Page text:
Jeddah: Turkish President Tayyip Erdogan arrived in Saudi Arabia on Thursday in the first high-level visit in years which he hopes will herald a new era of relations after intense efforts to repair strained ties.
Erdogan met with King Salman in an official ceremony in the Al Salam palace in the Red Sea city of Jeddah, the Turkish presidency said in a statement.
Crown Prince Mohammed bin Salman attended the ceremony before having a one-on-one meeting with Erdogan, Ankara’s communication office said on Twitter.
Pictures published by Turkish state media showed separate sit-downs with King Salman and Crown Prince Mohammed bin Salman.
Prior to flying from Istanbul to Saudi’s second city Jeddah, where some roads were lined with Turkish and Saudi flags, Erdogan said he hoped “to launch a new era” in bilateral ties.
Erdogan’s visit, which his office said was at the invitation of the Saudi king, marks the culmination of a months-long drive to mend ties.
Speaking to reporters before departing for Jeddah, Erdogan said Thursday’s visit was “the manifestation of our common will” to improve ties and strengthen political, military and cultural relations.
He added it would be mutually beneficial to boost cooperation in areas including health, energy, food security, defence industry, and finance.
“With common efforts, I believe we will carry our ties even beyond where they were in the past,” he said.
Very positive atmosphere
A senior Turkish official said there was a “very positive” atmosphere ahead of the trip, adding: “The groundwork is ready so that we can act in unison on trade, investments and regional issues once again.”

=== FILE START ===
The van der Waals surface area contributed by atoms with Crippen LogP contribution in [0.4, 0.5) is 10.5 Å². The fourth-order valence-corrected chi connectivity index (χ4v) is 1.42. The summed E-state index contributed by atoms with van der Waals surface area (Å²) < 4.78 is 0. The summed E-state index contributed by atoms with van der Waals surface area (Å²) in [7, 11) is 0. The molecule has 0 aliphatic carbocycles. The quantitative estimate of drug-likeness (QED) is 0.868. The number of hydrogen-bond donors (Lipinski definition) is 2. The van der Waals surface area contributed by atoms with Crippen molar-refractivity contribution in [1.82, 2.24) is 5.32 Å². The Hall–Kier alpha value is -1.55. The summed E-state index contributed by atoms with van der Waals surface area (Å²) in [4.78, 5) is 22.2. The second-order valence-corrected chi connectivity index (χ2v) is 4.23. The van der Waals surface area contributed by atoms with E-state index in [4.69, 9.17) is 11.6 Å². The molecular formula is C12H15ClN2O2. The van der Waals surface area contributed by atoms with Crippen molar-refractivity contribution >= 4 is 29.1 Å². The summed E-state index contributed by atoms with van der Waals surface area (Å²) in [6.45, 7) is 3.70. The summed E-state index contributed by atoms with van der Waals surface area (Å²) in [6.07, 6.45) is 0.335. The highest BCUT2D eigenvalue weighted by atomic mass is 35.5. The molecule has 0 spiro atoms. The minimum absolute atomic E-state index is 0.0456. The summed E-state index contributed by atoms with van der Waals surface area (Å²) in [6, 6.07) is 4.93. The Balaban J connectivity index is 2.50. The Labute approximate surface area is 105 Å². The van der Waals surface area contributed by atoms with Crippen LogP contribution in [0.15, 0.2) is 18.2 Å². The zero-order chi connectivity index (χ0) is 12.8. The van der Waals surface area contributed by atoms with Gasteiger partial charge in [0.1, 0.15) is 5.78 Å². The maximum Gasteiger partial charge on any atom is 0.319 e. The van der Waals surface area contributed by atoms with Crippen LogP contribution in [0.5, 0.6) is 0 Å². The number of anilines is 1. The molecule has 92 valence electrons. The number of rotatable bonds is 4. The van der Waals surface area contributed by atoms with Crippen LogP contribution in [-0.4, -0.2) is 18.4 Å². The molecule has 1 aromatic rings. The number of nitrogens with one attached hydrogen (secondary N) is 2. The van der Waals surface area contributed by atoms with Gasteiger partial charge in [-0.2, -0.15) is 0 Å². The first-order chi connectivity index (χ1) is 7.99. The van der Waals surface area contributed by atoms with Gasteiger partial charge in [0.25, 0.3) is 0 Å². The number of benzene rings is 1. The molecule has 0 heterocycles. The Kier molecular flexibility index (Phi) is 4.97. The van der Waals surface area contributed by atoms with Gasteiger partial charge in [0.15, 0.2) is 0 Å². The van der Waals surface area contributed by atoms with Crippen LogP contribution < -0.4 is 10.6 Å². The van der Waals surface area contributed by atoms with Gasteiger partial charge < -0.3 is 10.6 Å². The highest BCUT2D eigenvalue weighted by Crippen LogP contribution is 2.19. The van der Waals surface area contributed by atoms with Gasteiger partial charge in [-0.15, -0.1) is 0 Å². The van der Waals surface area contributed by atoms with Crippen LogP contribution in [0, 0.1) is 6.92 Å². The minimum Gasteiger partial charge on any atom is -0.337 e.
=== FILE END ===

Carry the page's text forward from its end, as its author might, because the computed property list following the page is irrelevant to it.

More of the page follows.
The visit comes as Turkey grapples with the economic fallout from the war between its Black Sea neighbours Ukraine and Russia.
Diplomats and analysts say the overtures are needed to help relieve economic and political pressures after Turkey’s policies in Syria, Libya and elsewhere in recent years left it increasingly isolated.
“Erdogan is pragmatic and a political animal, and his polls may not hold up for a year unless he can boost jobs,” said a Western diplomat. “So he is partly seeking deals and funding in Saudi, and a swap line for perhaps $10-$20 billion would be something worthwhile.”
Erdogan’s arrival will be seen as a win by Saudi officials keen to turn the page, said Saudi political analyst Ali Shihabi.
“Of course it is a vindication,” Shihabi said. “Erdogan was isolated and paid a high economic price in massive economic losses resulting from an economic and travel boycott, which is why he is the one coming to Saudi”.
Both countries stand to benefit, he added, as Erdogan “needs the trade and tourism flows from Saudi, and Saudi would prefer to have him ‘on side’ on a variety of regional issues - and may be open to buy arms from Turkey.”
A Turkish official told AFP that Erdogan was not likely to make any formal announcement during the trip, which was expected to stretch into Friday.
Economic interests are “a major, major driver” of Erdogan’s visit, said Dina Esfandiary, senior Middle East adviser for the International Crisis Group.